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Portable Microscope Uses Holograms Instead of Lenses
Aug 2011
LOS ANGELES, Aug. 31, 2011 — A compact, lightweight, dual-mode microscope that uses holograms instead of lenses could prove to be a boon for global health initiatives.

The palm-size device, developed at UCLA, costs only $50 to $100 to make. It features a transmission mode that can be used to probe relatively large volumes of blood or water, and a reflection mode that can image denser, opaque samples. The spatial resolution for both modes is less than 2 μm — comparable to that achieved by bulkier microscopes with low- to medium-power lenses.

In reflection mode, the holographic microscope can create images of dense, opaque materials such as water filters. (a-b) Laser light from a laser diode (LD) is projected through a pinhole (PH) and then split into two beams by a beam cube (BC). One beam of light hits the sample; the other does not. The beams are then reunited to form an interference pattern, which is recorded on a CMOS image sensor. (c) This photograph shows the microscope in reflection mode, with its cover removed. (The inset shows what the microscope looks like with its cover on.) The 200-g device is 15 cm long, 5.5 cm high and 5 cm wide. (Images: Ozcan BioPhotonics Group, UCLA/Biomedical Optics Express.

“This is the first demonstration of essentially a handheld version of a microscope that can do dual-mode imaging within a very compact and cost-effective form,” said co-developer Aydogan Ozcan, senior author of the Biomedical Optics Express paper that describes the device.

With just a small amount of training, doctors could use devices like these to improve health care in remote areas of the world with little access to diagnostic equipment, Ozcan said. The microscope could help ensure water quality, test patients’ blood for harmful bacteria, and even be used to measure the quality of livestock semen on farms. It could also prove useful in health crises such as Europe’s recent outbreak of E. coli.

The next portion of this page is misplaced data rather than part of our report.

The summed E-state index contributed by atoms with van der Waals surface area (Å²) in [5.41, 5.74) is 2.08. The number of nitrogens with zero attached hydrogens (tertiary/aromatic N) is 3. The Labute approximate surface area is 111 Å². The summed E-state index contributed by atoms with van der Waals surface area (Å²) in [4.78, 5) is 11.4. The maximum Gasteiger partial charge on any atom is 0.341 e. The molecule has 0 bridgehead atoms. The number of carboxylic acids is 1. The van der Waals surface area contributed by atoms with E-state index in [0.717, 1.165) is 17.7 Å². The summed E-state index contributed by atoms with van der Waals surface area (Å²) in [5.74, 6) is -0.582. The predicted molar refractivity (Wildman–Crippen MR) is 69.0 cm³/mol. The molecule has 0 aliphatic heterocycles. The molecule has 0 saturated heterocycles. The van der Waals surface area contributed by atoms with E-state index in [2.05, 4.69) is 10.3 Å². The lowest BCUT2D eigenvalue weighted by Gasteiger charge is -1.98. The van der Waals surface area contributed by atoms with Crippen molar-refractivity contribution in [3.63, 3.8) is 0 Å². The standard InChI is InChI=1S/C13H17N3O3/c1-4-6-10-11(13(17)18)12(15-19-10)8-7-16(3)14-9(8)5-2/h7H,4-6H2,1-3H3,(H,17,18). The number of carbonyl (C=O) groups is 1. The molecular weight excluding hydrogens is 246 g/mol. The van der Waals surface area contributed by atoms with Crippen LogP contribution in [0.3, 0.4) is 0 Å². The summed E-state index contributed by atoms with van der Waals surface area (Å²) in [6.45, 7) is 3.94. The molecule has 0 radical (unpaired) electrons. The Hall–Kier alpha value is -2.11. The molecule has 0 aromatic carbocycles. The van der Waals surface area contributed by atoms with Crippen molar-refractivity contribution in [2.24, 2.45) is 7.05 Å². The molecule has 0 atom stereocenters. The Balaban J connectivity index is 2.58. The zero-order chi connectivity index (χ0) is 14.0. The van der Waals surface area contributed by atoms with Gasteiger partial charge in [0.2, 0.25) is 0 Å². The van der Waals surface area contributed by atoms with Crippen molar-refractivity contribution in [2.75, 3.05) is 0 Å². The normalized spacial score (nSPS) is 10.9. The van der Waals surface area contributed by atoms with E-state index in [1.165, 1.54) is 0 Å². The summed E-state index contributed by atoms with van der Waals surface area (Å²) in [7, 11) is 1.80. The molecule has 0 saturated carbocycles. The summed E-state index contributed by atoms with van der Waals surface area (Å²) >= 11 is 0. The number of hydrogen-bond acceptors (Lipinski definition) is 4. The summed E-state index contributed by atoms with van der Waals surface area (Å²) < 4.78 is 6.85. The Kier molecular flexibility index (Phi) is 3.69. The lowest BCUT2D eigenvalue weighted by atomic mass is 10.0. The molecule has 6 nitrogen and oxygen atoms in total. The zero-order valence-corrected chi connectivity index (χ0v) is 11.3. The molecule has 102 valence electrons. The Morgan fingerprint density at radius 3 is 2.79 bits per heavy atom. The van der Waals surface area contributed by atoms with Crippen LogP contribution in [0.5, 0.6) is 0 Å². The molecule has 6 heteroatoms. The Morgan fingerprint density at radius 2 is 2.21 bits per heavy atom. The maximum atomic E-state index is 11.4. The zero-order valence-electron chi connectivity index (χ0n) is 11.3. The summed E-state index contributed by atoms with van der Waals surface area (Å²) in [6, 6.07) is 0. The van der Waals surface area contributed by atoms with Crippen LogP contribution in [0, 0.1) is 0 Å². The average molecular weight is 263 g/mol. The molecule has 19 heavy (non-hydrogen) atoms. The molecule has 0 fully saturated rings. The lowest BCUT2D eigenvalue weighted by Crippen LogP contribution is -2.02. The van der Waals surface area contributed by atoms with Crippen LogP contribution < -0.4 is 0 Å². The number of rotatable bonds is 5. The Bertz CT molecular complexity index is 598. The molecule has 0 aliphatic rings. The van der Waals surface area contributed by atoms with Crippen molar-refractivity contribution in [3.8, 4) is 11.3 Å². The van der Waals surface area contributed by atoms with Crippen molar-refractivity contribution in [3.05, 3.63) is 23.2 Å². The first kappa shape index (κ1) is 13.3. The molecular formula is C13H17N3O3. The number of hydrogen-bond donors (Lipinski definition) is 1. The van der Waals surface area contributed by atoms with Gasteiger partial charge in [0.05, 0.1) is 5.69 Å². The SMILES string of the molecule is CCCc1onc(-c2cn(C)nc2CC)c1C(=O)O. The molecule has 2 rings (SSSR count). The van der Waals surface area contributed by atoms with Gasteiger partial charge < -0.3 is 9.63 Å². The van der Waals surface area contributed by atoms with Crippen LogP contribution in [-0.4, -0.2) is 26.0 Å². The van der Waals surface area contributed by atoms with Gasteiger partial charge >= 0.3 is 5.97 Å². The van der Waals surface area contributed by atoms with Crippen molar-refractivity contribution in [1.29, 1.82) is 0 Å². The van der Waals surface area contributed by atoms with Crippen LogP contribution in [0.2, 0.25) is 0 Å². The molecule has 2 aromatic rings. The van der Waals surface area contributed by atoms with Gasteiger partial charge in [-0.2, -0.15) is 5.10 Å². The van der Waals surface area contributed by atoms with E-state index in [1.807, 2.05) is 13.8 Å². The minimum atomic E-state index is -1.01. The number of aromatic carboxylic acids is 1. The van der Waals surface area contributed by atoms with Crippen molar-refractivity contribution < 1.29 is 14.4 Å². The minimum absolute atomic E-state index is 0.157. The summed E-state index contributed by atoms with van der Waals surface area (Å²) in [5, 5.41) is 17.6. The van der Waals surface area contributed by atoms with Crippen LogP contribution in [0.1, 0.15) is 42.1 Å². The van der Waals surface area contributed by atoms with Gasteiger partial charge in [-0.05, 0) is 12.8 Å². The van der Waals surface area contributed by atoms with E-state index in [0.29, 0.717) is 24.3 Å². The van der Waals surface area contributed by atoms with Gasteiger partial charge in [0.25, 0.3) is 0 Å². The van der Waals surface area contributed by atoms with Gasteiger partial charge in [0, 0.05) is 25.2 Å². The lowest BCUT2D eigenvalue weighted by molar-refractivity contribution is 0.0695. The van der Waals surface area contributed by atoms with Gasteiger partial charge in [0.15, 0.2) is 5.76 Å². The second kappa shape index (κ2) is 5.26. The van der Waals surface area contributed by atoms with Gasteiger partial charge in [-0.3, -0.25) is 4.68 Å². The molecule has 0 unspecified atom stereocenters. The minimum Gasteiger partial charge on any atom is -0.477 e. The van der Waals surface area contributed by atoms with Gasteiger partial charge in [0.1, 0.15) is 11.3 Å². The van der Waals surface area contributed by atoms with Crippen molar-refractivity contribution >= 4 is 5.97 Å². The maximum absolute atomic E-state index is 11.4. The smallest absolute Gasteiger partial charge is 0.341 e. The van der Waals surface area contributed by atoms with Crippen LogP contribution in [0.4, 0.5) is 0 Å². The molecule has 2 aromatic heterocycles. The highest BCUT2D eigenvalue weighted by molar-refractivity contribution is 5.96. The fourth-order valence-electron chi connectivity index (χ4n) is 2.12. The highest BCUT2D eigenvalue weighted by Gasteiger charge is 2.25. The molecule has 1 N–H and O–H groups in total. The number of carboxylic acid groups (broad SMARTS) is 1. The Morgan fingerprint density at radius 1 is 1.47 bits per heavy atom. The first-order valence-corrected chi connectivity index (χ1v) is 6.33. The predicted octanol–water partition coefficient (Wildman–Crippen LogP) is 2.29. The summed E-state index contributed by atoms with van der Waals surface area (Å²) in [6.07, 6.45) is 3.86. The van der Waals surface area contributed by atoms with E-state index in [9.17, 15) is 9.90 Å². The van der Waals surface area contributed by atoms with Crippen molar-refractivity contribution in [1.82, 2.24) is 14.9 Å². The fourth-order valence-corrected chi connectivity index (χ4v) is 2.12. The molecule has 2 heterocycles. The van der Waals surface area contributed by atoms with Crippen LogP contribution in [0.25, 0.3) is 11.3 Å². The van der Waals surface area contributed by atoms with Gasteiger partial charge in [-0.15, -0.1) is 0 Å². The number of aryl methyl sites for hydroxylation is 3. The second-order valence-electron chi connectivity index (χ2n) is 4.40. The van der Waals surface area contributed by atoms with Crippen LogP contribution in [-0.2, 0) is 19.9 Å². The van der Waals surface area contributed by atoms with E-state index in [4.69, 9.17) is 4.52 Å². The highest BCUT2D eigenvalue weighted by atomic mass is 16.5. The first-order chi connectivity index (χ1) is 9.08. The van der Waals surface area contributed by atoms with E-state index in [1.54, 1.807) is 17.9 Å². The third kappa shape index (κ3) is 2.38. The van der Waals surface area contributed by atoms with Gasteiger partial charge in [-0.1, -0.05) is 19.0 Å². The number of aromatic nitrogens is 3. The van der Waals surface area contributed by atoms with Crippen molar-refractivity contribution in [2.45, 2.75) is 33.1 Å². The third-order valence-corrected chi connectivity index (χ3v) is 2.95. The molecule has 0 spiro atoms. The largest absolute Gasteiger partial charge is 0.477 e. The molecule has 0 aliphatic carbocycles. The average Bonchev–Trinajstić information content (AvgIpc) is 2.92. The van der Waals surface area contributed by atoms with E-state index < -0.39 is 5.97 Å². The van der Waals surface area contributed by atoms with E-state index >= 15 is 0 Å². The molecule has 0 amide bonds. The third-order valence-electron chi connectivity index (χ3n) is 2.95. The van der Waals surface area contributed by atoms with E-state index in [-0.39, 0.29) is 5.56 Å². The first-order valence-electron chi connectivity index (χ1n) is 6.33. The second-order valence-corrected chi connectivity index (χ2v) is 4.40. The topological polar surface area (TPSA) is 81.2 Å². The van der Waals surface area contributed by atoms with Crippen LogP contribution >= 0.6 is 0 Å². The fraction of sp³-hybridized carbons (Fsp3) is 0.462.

These pictures compare a piece of skin tissue imaged with the holographic microscope to the same piece of tissue imaged with a conventional microscope. The top two images (a-b) show the raw, unprocessed hologram — the light interference pattern — that is collected by the microscope’s sensor in reflection mode; the second image (b) is a zoomed-in version of the first (a). A computer-reconstructed image of this skin tissue is at the bottom left (c). The bottom right (d) shows a picture of the same specimen taken with a conventional objective-lens microscope.

“It’s a very challenging task to detect E. coli in low concentrations in water and food,” Ozcan said. “This microscope could be part of a solution for field investigation of water or food, or maybe pathogens in blood.”

Part of the device’s success is the weight it shed when researchers got rid of the bulkier, heavier, more expensive pieces that most microscopes rely on for collecting and focusing light: the lenses. Instead of lenses, this microscope uses holograms.

Holograms are formed when light bouncing off (or passing through) a three-dimensional object is made to interfere with a “reference beam,” or light that has not hit the object. In the device, an inexpensive light source is divided into two beams — one that interacts with microscopic cells or particles in the sample, and one that does not. The beams then pass to an adjacent sensor chip, where their interference pattern is recorded. Software analyzes that pattern and recreates the path taken by the light that passed through or bounced off the objects being imaged.

Each component of the device is fairly inexpensive, Ozcan said. The laser light could come from a $5 laser pointer. The sensor chip that collects that light is the same as the detectors in the back of an iPhone or Blackberry and costs less than $15 per chip. And the whole image-collecting system runs on two AA batteries.

Where the researchers have reduced weight and expense in doing away with lenses, they have added the power of the cloud. The microscope captures raw data, but a computer is required to reconstruct the images. Users in the field could employ their laptops to process the information or send it over the Internet or mobile phone networks to a remote server.

Ozcan has founded a company that is developing this technology with the goal of making a version of the microscope that can be manufactured and sold to health care workers and hobbyists.

For more information, visit: 

Return of radiation by a surface, without change in wavelength. The reflection may be specular, from a smooth surface; diffuse, from a rough surface or from within the specimen; or mixed, a combination of the two.
AmericasAydogan OzcanBiophotonicsblood testsCaliforniaCMOSFiltershandheld microscopeshealth carehologramsimaginglensesMicroscopyopticsreflectionResearch & TechnologySensors & DetectorstransmissionUCLAwater quality

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